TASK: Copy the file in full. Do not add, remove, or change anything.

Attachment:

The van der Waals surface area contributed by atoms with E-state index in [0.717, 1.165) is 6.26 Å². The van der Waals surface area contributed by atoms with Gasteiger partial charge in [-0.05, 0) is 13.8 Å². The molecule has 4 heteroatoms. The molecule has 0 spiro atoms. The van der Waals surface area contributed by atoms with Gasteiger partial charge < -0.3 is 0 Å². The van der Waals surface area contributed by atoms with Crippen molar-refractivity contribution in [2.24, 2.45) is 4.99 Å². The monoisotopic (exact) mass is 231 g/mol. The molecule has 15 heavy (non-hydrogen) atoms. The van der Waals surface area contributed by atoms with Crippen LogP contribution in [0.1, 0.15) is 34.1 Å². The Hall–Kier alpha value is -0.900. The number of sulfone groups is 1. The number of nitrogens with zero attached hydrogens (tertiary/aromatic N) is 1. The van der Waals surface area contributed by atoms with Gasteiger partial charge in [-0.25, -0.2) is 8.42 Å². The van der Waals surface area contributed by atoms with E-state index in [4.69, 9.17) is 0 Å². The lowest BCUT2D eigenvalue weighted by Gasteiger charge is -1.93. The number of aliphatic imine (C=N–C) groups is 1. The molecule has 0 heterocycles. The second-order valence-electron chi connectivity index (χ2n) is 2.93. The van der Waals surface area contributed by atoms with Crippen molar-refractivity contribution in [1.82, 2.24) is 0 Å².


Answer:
The van der Waals surface area contributed by atoms with E-state index in [0.717, 1.165) is 6.26 Å². The van der Waals surface area contributed by atoms with Gasteiger partial charge in [-0.05, 0) is 13.8 Å². The molecule has 4 heteroatoms. The molecule has 0 spiro atoms. The van der Waals surface area contributed by atoms with Gasteiger partial charge < -0.3 is 0 Å². The van der Waals surface area contributed by atoms with Crippen molar-refractivity contribution in [2.24, 2.45) is 4.99 Å². The monoisotopic (exact) mass is 231 g/mol. The molecule has 15 heavy (non-hydrogen) atoms. The van der Waals surface area contributed by atoms with Crippen LogP contribution in [0.1, 0.15) is 34.1 Å². The Hall–Kier alpha value is -0.900. The number of sulfone groups is 1. The number of nitrogens with zero attached hydrogens (tertiary/aromatic N) is 1. The van der Waals surface area contributed by atoms with Gasteiger partial charge in [-0.25, -0.2) is 8.42 Å². The van der Waals surface area contributed by atoms with E-state index in [4.69, 9.17) is 0 Å². The lowest BCUT2D eigenvalue weighted by Gasteiger charge is -1.93. The number of aliphatic imine (C=N–C) groups is 1. The molecule has 0 heterocycles. The second-order valence-electron chi connectivity index (χ2n) is 2.93. The van der Waals surface area contributed by atoms with Crippen molar-refractivity contribution in [1.82, 2.24) is 0 Å².